Restorative practices in Hungary: An ex-prisoner is reintegrated into the community
Nov 22, 2011
from the article by Vidia Negrea:
As the representative of Community Service Foundation of Hungary, the Hungarian affiliate of the International Institute for Restorative Practices (IIRP), I participated in a group session of the Hungarian Crime Prevention and Prison Mission Foundation in summer 2009 (Sycamore Tree Project — or Zacchaeus Program in Hungary). There I met the governor of Balassagyarmat prison, where inmates were working in groups on issues related to their crimes and exploring ways to repair relationships they had damaged.
Some inmates began accepting responsibility for what they had done and were motivated to make things right and earn forgiveness of victims and their families. Prisoners made symbolic reparation in the form of community service within the prison, but there was still a lot to do to create opportunities for offenders to make contact with victims and shed the stigma of their offense by means of direct reparation. Also, prison management believed it important to support processes, acceptable to victimized families and communities, to help prisoners regain control of their lives and prevent reoffending.
As a first effort, the prison governor suggested we work with János, a prisoner who had demonstrated dramatic improvement and who, unlike most long-term prisoners, had maintained contact with family through regular letters and visits. The governor and department manager agreed the prisoner and his family could benefit from opportunities before release to plan their future together, discuss potential issues and experience what it felt like to be together again after János’s more than 12-year imprisonment for the crime of murder.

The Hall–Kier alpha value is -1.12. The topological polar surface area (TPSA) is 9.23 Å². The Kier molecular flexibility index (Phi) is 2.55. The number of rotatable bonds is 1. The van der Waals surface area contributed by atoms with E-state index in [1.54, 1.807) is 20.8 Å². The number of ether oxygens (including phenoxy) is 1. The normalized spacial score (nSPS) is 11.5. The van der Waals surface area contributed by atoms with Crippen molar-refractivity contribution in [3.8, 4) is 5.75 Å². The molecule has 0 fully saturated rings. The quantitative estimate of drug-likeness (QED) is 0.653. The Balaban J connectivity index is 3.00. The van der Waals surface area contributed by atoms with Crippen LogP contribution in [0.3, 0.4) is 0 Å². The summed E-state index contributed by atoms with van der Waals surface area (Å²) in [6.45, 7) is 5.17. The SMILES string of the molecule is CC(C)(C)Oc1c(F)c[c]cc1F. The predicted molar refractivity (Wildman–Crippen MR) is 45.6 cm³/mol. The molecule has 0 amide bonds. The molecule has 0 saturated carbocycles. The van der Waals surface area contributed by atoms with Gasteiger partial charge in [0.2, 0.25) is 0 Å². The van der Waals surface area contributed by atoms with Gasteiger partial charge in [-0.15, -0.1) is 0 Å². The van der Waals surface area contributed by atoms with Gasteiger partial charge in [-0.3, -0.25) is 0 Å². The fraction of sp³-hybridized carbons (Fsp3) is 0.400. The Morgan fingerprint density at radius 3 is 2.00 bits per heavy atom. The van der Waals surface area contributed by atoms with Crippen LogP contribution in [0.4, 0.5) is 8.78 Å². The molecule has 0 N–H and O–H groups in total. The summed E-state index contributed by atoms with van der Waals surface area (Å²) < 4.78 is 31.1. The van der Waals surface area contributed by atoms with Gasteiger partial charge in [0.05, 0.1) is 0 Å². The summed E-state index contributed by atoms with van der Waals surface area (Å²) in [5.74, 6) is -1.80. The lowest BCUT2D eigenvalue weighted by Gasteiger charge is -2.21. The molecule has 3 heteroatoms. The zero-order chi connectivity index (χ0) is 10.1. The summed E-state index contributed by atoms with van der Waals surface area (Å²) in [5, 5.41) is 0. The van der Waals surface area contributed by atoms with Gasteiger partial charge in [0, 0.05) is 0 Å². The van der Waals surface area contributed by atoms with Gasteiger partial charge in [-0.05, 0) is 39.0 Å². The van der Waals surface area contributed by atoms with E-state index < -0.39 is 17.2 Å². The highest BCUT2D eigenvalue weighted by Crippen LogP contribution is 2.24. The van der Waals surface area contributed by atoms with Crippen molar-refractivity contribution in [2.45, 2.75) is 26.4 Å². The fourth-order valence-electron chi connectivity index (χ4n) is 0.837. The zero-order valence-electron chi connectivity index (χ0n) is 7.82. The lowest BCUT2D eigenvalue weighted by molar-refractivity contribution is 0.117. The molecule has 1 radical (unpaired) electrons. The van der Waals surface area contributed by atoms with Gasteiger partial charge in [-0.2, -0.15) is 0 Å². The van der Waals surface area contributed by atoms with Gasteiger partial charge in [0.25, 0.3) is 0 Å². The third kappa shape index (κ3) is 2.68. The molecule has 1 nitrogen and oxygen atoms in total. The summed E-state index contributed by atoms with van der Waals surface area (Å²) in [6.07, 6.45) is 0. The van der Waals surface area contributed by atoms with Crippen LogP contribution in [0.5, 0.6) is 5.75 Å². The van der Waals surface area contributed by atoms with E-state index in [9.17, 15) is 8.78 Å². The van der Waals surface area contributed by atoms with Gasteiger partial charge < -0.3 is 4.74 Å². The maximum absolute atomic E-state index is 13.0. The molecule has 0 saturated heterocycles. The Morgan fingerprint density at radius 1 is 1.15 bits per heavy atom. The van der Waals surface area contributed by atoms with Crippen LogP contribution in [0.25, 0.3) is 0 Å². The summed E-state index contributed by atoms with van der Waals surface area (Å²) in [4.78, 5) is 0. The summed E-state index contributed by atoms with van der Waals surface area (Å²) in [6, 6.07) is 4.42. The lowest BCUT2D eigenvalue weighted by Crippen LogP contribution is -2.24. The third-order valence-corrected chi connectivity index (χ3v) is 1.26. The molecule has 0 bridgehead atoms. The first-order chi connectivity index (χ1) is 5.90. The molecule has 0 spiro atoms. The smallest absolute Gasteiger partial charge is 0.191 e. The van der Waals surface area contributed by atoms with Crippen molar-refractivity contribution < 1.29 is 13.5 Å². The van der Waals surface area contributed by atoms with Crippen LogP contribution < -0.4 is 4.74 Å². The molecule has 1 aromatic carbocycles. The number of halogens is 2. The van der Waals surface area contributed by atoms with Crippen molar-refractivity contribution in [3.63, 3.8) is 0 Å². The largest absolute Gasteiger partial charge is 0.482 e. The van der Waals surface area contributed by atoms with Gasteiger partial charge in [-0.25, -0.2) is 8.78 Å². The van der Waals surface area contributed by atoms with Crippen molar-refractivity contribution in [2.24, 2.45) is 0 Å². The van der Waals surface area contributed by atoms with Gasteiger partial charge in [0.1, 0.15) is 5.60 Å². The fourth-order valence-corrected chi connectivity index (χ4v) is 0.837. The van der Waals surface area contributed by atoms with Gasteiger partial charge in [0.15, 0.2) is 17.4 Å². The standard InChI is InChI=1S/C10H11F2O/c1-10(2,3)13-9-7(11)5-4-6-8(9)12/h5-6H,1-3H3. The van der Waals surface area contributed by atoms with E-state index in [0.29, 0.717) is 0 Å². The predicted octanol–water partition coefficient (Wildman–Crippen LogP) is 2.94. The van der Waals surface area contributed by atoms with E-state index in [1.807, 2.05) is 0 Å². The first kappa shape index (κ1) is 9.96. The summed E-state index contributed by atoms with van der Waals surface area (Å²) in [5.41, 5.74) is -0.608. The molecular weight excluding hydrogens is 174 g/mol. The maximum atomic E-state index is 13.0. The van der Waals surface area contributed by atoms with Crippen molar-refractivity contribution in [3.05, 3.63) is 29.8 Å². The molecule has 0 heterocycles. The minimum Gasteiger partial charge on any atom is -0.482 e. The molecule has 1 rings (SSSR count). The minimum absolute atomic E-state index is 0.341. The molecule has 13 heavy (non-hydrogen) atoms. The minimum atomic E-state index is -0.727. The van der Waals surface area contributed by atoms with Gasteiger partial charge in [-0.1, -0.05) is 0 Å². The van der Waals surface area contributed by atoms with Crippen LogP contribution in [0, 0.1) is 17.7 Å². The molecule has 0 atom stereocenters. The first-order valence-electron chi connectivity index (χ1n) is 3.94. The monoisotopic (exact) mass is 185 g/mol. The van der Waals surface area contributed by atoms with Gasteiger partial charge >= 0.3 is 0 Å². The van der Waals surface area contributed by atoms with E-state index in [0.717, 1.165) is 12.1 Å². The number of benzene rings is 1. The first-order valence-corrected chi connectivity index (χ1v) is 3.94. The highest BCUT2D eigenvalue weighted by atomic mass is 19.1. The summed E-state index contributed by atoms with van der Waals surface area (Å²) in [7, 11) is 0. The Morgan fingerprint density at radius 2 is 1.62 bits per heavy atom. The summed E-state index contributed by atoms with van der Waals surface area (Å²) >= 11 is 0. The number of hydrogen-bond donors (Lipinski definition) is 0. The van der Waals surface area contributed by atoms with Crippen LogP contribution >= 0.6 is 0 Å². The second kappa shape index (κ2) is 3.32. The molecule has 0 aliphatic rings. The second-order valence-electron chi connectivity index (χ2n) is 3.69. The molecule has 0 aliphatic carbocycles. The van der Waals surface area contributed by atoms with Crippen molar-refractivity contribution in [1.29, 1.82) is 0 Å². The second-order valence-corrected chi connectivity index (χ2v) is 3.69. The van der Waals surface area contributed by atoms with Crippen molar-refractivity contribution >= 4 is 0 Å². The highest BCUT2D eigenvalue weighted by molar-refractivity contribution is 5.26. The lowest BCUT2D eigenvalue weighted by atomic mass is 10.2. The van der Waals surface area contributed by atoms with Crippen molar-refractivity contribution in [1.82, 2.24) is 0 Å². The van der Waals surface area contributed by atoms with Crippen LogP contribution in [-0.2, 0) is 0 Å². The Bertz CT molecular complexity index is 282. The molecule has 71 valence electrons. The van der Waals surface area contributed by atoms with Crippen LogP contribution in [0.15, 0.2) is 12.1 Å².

....The first phase of a three-phase intervention plan involved preparing and running a circle meeting with János and his family to prepare for his temporary release. This hybrid restorative circle came out of my experience with FGDM and less formal restorative circles and was designed to meet the needs of prison officials, the prisoner and his family.
....During the second phase of the intervention, a formal FGDM was planned to help restore János and his family’s status and value in the community and prepare for final release.
....During “family alone time” the family met, without the professionals or community members, to develop a specific plan regarding where the family would live, where János would work, how he would pay his debts, and how he could maintain positive relationships and make reparations to his family, the community and the victim’s relatives. The professionals approved the plan and agreed that, should János breach the conditions of his release, he would face serious consequences, including returning to prison to complete his sentence and losing his family’s support.